Tech Firms Consider Cutting a Separate Deal

By John Miano on April 8, 2014

A big problem has suddenly arisen with the "comprehensive immigration reform" bill. Groups representing technology companies are breaking ranks and trying to pass a guestworker-only bill on their own.

In the Washington Examiner, Byron York's analysis of the break mistakenly refers to the goals of the parties as "immigration reform" or even "comprehensive immigration reform."

The reality is there is no reform in "comprehensive immigration reform." The bill in question simply takes the broken system we have now and adds over a thousand pages of complexity to it.

If you actually read the bill, you find it contains three main elements:

  1. Amnesty for illegal aliens
  2. Virtually unlimited guest workers
  3. Money for special interest groups

What Mr. York has missed is that the break by big business illustrates the nature of the coalition. Democrats had been holding increases in guest workers hostage in exchange for an illegal alien amnesty. Big business made the calculation that joining in amnesty push would be the best way to get their cheap foreign labor.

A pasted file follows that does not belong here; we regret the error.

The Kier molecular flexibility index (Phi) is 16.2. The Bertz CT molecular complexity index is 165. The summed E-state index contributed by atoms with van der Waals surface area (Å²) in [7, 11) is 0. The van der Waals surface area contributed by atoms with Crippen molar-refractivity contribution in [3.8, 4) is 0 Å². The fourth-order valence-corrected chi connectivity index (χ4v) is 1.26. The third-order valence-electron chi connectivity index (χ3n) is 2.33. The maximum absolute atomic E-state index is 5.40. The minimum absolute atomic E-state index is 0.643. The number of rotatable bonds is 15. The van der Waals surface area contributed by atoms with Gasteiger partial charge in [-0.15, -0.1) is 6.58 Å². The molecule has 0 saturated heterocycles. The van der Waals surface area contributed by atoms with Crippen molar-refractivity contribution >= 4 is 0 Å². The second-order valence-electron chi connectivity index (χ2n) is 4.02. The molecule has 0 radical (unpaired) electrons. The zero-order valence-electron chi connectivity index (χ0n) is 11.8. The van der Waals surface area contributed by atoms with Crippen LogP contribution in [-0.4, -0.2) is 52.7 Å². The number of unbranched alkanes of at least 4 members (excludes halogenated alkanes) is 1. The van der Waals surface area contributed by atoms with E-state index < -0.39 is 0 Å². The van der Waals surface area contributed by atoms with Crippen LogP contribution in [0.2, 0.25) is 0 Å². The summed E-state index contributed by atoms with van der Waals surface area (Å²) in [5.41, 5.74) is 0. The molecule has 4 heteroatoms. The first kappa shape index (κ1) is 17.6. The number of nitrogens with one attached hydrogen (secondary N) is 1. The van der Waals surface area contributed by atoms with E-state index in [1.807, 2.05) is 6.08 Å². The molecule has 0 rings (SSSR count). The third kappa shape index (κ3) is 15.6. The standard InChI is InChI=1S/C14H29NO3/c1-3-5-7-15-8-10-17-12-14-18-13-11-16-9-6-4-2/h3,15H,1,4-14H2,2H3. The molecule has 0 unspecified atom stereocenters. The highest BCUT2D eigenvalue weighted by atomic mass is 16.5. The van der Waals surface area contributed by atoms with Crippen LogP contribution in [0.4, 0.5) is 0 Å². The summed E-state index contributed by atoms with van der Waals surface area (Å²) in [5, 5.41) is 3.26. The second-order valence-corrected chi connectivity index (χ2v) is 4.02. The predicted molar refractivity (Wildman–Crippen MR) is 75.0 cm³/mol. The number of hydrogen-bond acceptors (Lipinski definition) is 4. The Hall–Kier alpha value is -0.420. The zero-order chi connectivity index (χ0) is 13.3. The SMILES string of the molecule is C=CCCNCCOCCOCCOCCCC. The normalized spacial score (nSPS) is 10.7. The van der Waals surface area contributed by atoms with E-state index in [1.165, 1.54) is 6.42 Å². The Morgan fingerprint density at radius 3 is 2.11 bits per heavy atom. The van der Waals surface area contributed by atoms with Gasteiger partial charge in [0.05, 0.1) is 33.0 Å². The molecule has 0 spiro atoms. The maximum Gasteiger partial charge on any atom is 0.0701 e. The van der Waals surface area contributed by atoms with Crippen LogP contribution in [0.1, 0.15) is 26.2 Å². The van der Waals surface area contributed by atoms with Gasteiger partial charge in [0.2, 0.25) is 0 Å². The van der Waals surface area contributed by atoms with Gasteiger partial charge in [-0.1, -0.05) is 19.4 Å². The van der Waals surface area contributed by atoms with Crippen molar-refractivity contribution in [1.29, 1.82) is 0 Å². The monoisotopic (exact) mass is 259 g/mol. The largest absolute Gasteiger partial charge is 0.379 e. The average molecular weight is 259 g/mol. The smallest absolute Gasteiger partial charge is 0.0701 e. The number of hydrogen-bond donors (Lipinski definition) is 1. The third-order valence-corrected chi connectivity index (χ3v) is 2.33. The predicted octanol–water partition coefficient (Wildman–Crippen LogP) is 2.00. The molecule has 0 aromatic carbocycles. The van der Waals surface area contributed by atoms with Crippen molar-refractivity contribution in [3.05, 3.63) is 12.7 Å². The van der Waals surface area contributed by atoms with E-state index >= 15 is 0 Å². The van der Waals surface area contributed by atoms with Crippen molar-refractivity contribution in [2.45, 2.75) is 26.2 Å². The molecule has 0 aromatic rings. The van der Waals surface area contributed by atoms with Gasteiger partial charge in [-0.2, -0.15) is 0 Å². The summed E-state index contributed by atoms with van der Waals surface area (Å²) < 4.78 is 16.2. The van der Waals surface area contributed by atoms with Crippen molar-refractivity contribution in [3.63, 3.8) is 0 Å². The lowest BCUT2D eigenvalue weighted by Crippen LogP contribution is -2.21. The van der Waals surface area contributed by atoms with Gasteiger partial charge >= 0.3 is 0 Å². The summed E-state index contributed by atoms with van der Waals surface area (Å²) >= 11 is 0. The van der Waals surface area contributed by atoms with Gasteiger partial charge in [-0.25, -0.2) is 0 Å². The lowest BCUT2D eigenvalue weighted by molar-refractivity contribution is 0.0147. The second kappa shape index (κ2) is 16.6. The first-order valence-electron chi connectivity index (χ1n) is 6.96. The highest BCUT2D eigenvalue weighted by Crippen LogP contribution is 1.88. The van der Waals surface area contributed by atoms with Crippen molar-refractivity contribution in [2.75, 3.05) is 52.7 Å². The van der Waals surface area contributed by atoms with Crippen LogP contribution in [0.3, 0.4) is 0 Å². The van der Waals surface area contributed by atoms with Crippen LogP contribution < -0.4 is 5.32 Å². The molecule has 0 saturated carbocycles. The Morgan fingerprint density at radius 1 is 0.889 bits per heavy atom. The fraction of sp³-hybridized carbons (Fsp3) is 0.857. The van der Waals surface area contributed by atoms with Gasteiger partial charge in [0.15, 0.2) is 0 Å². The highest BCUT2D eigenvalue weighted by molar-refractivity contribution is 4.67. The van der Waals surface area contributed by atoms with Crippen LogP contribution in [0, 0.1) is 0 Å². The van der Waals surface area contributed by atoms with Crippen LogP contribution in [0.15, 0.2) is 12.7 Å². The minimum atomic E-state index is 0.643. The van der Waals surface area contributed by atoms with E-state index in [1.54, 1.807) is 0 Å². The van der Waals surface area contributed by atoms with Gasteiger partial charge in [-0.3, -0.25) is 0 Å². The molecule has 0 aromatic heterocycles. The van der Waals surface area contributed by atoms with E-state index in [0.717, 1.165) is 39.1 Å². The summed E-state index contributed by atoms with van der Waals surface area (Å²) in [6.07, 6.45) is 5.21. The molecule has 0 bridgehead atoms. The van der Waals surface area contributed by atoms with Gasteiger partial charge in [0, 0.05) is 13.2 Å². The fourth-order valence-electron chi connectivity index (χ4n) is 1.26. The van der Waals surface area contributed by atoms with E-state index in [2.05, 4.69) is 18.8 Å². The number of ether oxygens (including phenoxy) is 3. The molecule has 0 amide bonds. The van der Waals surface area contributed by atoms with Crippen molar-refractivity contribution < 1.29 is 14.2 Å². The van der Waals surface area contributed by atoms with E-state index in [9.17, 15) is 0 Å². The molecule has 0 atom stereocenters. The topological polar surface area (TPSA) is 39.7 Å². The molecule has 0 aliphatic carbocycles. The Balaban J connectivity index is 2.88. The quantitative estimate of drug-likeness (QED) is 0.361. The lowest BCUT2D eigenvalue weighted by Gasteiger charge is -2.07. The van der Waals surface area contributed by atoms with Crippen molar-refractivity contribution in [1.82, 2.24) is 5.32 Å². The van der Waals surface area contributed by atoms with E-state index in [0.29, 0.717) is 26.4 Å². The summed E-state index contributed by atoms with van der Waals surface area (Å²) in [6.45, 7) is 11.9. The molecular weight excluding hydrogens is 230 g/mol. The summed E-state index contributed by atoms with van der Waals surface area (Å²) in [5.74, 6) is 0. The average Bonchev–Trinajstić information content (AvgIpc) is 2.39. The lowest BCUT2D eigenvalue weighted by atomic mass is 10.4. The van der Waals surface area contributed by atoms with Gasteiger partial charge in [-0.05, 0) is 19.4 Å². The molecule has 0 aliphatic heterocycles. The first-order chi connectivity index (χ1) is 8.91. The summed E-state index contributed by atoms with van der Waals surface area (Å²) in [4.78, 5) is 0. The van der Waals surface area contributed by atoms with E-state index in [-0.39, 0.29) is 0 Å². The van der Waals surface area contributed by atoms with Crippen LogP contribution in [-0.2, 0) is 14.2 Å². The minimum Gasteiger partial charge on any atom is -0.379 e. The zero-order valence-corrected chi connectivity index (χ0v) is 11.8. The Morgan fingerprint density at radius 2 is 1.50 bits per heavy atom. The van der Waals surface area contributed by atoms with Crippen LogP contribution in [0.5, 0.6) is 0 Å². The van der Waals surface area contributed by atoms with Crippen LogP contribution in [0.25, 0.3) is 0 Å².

That didn't turn out to be such a good deal for big business.

Now, business has seen that the seen that the amnesty is the most hotly opposed part of the bill. For example, my own congressman, Leonard Lance (R-NJ), said in telephone town hall meeting that he is opposed to amnesty but open to more STEM guest workers.

Mr. York correctly observes:

Compete America is a group that calls itself the "leading advocate for reform of U.S. immigration policyfor highly educated foreign professionals." Its members are some of the biggest names in the tech world: Amazon, Facebook, Google, Hewlett-Packard, Intel, Microsoft and many others.

CompeteAmerica also includes some of the biggest names in immigration law, including the American Council on International Personnel and the American Immigration Lawyers Association. Apparently the immigration lawyers want to cut their losses, too, and just get the H-1B increase.

The defection by big business provides another example of how "comprehensiveness" is a fraud. There never was a "delicate balance" or an intrinsic need to put all its elements in a single bill, as its sponsors repeatedly have claimed. The bill is neither comprehensive nor reform. It is simply a product of a smoke-filled-room deal among the parties who bought access to the process, leaving average Americans – and even potential immigrants – out in the cold.